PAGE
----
All in all, this doesn’t strike me as your traditional Belgian Quad (though what do I know?). It poured a much deeper amber red than I would have expected, and was much fruitier than I had anticipated. You definitely taste the alcohol content in this one, so there’s no chance of acting surprised when you’re trashed following the consumption of just one of these bad boys.
This particular brew wasn’t my cup of tea, though I tend to love the Smuttynose line in general. Perhaps with time the fruitiness of the beer would mellow out? I’ll never know as I needed to drink mine in the interest of good blogging.
As any runner will tell you, adaptability and flexibility (both in the body and the mind) are important qualities to possess. There are times when one needs to adjust plans, strategies, and schedules, and seemingly more often than not these modifications are unexpected or last-minute. Such adaptation may come to play in numerous facets of a runner’s life from training all the way to race day execution.
Sometimes you need to be able to adapt in a big way such as when an injury forces you to take some time off from running. Other times you need to make smaller adaptations such as finding a different time to run when life happens and prevents you from running during your initially targeted time slot.
Still other times you need to be flexible enough to find some other running terrain when your first choice doesn’t pan out. This was the predicament I was faced with yesterday!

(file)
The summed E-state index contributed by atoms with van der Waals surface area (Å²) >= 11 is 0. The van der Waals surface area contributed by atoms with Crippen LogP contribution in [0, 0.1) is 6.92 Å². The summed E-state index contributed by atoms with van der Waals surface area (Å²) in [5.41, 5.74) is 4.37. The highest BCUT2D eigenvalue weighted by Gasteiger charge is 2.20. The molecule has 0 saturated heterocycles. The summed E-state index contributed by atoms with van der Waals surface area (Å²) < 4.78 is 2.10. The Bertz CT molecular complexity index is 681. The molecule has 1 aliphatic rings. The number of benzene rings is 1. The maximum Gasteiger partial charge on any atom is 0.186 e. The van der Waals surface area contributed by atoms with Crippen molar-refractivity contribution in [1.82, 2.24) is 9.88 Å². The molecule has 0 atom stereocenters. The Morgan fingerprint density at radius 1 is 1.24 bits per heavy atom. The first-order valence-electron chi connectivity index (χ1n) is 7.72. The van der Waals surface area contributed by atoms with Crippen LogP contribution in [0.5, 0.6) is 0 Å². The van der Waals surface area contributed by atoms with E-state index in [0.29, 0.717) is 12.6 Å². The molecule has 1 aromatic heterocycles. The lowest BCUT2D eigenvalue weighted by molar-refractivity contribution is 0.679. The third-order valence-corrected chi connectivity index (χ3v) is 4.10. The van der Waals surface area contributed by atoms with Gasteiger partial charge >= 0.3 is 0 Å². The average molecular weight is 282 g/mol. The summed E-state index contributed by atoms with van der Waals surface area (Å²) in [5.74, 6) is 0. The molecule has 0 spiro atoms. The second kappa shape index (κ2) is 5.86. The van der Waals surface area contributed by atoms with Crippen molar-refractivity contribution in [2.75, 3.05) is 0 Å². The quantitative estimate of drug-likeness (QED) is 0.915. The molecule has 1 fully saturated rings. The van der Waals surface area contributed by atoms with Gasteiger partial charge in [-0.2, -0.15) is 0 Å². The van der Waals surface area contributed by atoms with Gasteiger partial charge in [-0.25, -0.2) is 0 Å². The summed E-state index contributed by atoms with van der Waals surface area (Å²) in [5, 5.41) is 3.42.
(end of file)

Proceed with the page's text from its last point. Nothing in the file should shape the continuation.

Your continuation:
Ok, I know that I wasn’t faced with an end of the world type scenario, but I was still bummed out about the situation and thus I’ll say I employed some serious adaptability! (sorry to you, the reader, for being subjected to the whims of a blogger in such a dramatic mood)
According to my trusty marathon training schedule, I was slated to run 8 miles yesterday in what would be the last taper run before my marathon this coming weekend (how did that happen?). Using my second to none mathematics skilz (hey, I didn’t say anything about spelling prowess), I calculated that a perfect site for my 8 mile jaunt would be the Wannamaker North Trail given that this trail is an 8 mile loop. Perfect!
Well, it would have been perfect aside from the fact that the Wannamaker North Trail has a tendency to be shut down anytime that there is any precipitation more significant than fog (as the trail is primarily used by mountain bikers and thus the county is rightfully cautious so as to avoid significant and possibly irreparable damage secondary to use in adverse weather conditions). Even though it rained fairly heavily on Saturday afternoon and early evening, I somehow deluded myself into believing that the trail would still be open Sunday morning. Further feeding into and solidifying my delusion was the fact that the trail website (which is updated religiously…or so it seems) continued to state that the trail was still open all through Saturday evening.